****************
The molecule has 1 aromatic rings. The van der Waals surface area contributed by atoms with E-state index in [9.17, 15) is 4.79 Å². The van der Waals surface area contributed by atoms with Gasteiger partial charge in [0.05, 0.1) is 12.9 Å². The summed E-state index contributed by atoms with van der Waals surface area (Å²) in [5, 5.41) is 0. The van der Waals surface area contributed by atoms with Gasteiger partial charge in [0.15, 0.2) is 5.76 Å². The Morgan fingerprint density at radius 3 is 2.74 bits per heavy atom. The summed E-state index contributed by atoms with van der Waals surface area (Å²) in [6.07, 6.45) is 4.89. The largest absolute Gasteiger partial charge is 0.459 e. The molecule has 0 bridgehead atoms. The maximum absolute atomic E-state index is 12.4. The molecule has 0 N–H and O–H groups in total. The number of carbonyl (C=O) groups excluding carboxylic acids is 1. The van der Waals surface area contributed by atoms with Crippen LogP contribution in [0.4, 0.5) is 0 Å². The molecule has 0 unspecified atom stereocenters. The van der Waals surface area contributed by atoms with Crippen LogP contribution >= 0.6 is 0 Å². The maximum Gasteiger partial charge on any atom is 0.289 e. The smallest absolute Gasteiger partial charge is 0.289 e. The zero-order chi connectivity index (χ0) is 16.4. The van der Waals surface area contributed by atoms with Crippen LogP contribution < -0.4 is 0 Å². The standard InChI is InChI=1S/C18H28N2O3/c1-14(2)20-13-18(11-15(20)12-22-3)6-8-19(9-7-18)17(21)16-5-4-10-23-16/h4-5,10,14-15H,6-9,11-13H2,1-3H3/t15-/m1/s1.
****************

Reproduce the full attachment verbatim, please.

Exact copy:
The molecule has 1 aromatic rings. The van der Waals surface area contributed by atoms with E-state index in [9.17, 15) is 4.79 Å². The van der Waals surface area contributed by atoms with Gasteiger partial charge in [0.05, 0.1) is 12.9 Å². The summed E-state index contributed by atoms with van der Waals surface area (Å²) in [5, 5.41) is 0. The van der Waals surface area contributed by atoms with Gasteiger partial charge in [0.15, 0.2) is 5.76 Å². The Morgan fingerprint density at radius 3 is 2.74 bits per heavy atom. The summed E-state index contributed by atoms with van der Waals surface area (Å²) in [6.07, 6.45) is 4.89. The largest absolute Gasteiger partial charge is 0.459 e. The molecule has 0 bridgehead atoms. The maximum absolute atomic E-state index is 12.4. The molecule has 0 N–H and O–H groups in total. The number of carbonyl (C=O) groups excluding carboxylic acids is 1. The van der Waals surface area contributed by atoms with Crippen LogP contribution in [0.4, 0.5) is 0 Å². The molecule has 0 unspecified atom stereocenters. The van der Waals surface area contributed by atoms with Crippen LogP contribution >= 0.6 is 0 Å². The maximum Gasteiger partial charge on any atom is 0.289 e. The smallest absolute Gasteiger partial charge is 0.289 e. The zero-order chi connectivity index (χ0) is 16.4. The van der Waals surface area contributed by atoms with Crippen LogP contribution < -0.4 is 0 Å². The standard InChI is InChI=1S/C18H28N2O3/c1-14(2)20-13-18(11-15(20)12-22-3)6-8-19(9-7-18)17(21)16-5-4-10-23-16/h4-5,10,14-15H,6-9,11-13H2,1-3H3/t15-/m1/s1.